Almost 500 Whales Die in Two Mass Strandings in Remote Chatham Islands

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Almost 500 pilot whales have become beached on New Zealand’s remote Chatham Islands over two mass strandings, with an expected survival rate of zero.

Project Jonah, which specialises in the protection and conservation of marine mammals, reported that a second mass stranding of about 250 pilot whales had occurred on Pitt Island on Oct. 10.

This was around 40 kilometres (25 miles) south of the earlier stranding of another 215 pilot whales on Oct. 8.

The remote beaches of Chatham Islands are known for the presence of great white sharks that pose a risk to people who try to refloat the whales, as well as the whales themselves.

Dead whales and ones with open injuries could draw great whites and other predators to the area, heightening the risk of shark attacks to anyone who attempts refloating.

This means stranded whales that are still alive on discovery in the islands are always euthanised by New Zealand’s Department of Conservation (DOC).

“These mass strandings are distressing events, and while we always hope for surviving whales are able to be refloated, this wasn’t an option here,” Project Jonah wrote on a Facebook post after the first stranding. “Our thoughts go to the DOC rangers and the local community at this time.”

Epoch Times Photo
A volunteer cares for a pilot whale during a mass stranding at Farewell Spit, New Zealand on Feb. 11, 2017. (Marty Melville/AFP/Getty Images)

Whale strandings at the Chatham Islands are not uncommon. The largest recorded pilot whale stranding occurred at these islands and involved an estimated 1,000 whales in 1918.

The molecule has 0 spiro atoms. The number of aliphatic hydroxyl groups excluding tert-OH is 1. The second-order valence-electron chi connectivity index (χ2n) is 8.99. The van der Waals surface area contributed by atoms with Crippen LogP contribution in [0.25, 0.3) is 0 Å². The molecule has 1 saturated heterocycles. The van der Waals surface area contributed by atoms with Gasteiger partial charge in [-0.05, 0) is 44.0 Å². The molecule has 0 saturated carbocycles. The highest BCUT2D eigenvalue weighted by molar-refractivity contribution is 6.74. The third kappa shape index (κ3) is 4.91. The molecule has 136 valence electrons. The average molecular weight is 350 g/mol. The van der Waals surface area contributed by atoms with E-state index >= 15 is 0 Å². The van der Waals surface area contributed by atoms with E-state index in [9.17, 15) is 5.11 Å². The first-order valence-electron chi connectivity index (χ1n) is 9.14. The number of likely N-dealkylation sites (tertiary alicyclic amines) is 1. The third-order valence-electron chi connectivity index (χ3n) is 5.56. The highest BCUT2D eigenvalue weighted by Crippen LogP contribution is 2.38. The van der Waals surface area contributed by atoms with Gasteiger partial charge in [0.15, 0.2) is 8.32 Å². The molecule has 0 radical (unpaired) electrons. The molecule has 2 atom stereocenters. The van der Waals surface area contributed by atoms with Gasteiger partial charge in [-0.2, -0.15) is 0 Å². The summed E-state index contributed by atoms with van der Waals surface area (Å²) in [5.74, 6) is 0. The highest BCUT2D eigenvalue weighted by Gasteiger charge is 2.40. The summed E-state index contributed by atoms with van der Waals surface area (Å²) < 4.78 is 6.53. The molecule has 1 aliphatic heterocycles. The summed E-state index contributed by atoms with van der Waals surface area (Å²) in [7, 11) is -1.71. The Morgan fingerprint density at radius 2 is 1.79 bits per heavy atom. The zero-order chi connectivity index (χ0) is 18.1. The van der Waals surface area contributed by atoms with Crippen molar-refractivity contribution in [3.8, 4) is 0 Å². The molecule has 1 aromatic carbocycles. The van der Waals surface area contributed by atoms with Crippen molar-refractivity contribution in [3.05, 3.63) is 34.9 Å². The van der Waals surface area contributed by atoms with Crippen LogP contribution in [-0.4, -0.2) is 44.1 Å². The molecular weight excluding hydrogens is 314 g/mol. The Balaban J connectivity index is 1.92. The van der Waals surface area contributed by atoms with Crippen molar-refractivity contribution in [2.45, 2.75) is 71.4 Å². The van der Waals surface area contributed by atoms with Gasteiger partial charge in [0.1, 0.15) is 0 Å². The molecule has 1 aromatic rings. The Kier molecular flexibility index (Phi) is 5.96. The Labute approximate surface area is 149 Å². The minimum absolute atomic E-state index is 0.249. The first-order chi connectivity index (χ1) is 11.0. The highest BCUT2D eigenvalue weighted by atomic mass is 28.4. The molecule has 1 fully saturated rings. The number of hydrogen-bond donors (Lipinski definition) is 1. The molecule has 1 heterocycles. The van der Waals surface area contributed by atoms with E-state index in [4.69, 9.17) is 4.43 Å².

DOC media adviser Brian McDonald told Stuff news that the whales would be left to decompose naturally.

“This decision is never taken lightly, but in cases like this, it is the kindest option,” he said.

Pilot Whales Are Known For Strandings

On its website, the DOC describes pilot whales as “prolific stranders” and that this behaviour was poorly understood.

“Most scientists believe that individual whales strand because they are diseased and coming to the end of their natural lifespan,” the DOC said.

“Another theory points to pilot whales’ highly sociable behaviour—when one whale loses its way and strands, its pod mates may swim to its aid.”

The stranding comes almost four weeks after another stranding occurred in Tasmania, the southern island state of Australia.

A 230-strong pod of pilot whales beached on Tasmania’s west coast, and rescuers managed to refloat all 35 surviving whales.

The remaining carcasses were disposed of by long lining them out to the deep ocean.

The Chatham Islands is located about 850 kilometres east of the main islands of New Zealand, with a total population of around 800 people.

Pitt Island, the second largest island of the Chatham archipelago, has a population of 40.

Rebecca Zhu


Rebecca Zhu is based in Sydney. She focuses on Australian and New Zealand national affairs. Got a tip? Contact her at

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